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Ectoparasites - Oestrus

Oestrus ovis: Sheep nasal fly, nose bot, sheep gad-fly.

General Description: Adult flies are about 12 mm. long. The body is greyish-brown, with many small black spots on the thorax, which is covered with fine, light brown hair. Young larvae are white or light yellow. As the larvae grow, they develop dark transverse bands on their upper surface. When full grown, they are up to 3 cm. long, tapered in front with a flat surface.

Life Cycle: Adult female flies deposit larvae around the nostrils of the host. The larvae crawl into the nasal and frontal sinuses. Growth to the pupal stage requires 2 weeks to 9 months, longer in cold weather. Full-grown larvae crawl out of the nose and pupate on the ground for 3 to 9 weeks before becoming adults. The mature flies live only about 2 weeks.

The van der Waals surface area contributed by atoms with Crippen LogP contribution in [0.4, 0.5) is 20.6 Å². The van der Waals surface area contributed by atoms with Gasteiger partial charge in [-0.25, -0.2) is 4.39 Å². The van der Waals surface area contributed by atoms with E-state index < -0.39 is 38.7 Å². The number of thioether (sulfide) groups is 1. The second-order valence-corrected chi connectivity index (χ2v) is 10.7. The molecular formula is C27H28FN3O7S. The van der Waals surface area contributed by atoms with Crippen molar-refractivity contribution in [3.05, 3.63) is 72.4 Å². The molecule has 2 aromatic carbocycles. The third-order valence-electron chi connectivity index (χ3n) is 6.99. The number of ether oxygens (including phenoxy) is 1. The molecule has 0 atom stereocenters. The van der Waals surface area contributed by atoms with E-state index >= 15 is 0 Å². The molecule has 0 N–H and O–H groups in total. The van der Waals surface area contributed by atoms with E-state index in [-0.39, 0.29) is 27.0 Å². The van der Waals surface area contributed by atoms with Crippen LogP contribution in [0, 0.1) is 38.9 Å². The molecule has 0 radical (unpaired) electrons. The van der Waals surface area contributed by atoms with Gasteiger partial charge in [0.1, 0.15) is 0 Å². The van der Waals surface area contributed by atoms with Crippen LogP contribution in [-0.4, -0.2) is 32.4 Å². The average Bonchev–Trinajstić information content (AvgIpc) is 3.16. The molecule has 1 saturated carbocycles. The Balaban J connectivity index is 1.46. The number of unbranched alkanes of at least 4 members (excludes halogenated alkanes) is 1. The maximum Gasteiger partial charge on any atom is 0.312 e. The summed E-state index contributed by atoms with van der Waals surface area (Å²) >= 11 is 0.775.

Location: Larvae live in nasal passages and frontal and nasal sinuses.

Geographical Distribution: Worldwide.

Significance: Fly worry causes sheep to become unthrifty. Oestrus are well-known parasites but economic effects are not well known.

Effect on Host: Fly strikes result in decreased appetite, restlessness, and poor gains. Nasal myiasis causes irritation, nasal discharge, and sneezing. A rare complication occurs when a larva migrates through the skull and injures the brain, causing incoordination and nervous disorders.

Diagnostic Information: Clinical signs are helpful in identification. Flies and larvae are difficult to find unless the sheep dies.

Control: Fly repellents are not very effective. Oral dosing with systemic insecticides is used to kill the larvae. Fumigation of sheep is done occasionally, as is injection of insecticides into the nostrils. Ivermectin is effective against all stages of Oestrus ovis.

Typical attitude of sheep to avoid fly attack – crowding and holding noses close to ground   Early larval instars on nasal mucosa
Section through nasal and frontal sinus (pointer at a mature instar)   Mucopurulent discharge (snotty nose) is a typical sign
Larvae and pupa


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